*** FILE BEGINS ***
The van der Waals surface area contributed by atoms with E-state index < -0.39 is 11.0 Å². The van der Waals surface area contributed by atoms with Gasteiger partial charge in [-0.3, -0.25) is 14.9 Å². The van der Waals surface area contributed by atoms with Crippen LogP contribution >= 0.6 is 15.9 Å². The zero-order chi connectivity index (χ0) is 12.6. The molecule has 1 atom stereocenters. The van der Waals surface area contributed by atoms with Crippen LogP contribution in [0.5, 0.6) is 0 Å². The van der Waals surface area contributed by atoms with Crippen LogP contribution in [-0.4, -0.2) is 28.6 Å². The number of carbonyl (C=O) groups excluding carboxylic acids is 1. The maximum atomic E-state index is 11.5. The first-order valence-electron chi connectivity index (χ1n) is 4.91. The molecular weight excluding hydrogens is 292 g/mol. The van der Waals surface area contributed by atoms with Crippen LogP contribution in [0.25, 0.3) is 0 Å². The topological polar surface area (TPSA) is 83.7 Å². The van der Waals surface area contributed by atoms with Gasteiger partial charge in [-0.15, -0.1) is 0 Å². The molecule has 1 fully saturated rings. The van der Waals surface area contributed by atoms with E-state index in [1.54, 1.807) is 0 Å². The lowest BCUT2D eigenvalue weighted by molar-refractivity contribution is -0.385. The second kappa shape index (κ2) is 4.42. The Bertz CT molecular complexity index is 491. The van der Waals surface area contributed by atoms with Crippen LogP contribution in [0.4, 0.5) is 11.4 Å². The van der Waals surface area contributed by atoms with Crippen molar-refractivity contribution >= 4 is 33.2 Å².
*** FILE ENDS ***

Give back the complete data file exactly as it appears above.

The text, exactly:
The van der Waals surface area contributed by atoms with E-state index < -0.39 is 11.0 Å². The van der Waals surface area contributed by atoms with Gasteiger partial charge in [-0.3, -0.25) is 14.9 Å². The van der Waals surface area contributed by atoms with Crippen LogP contribution >= 0.6 is 15.9 Å². The zero-order chi connectivity index (χ0) is 12.6. The molecule has 1 atom stereocenters. The van der Waals surface area contributed by atoms with Crippen LogP contribution in [0.5, 0.6) is 0 Å². The van der Waals surface area contributed by atoms with Crippen LogP contribution in [-0.4, -0.2) is 28.6 Å². The number of carbonyl (C=O) groups excluding carboxylic acids is 1. The maximum atomic E-state index is 11.5. The first-order valence-electron chi connectivity index (χ1n) is 4.91. The molecular weight excluding hydrogens is 292 g/mol. The van der Waals surface area contributed by atoms with Crippen LogP contribution in [0.25, 0.3) is 0 Å². The topological polar surface area (TPSA) is 83.7 Å². The van der Waals surface area contributed by atoms with Gasteiger partial charge in [-0.15, -0.1) is 0 Å². The molecule has 1 fully saturated rings. The van der Waals surface area contributed by atoms with E-state index in [1.54, 1.807) is 0 Å². The lowest BCUT2D eigenvalue weighted by molar-refractivity contribution is -0.385. The second kappa shape index (κ2) is 4.42. The Bertz CT molecular complexity index is 491. The van der Waals surface area contributed by atoms with Crippen LogP contribution in [0.4, 0.5) is 11.4 Å². The van der Waals surface area contributed by atoms with Crippen molar-refractivity contribution >= 4 is 33.2 Å².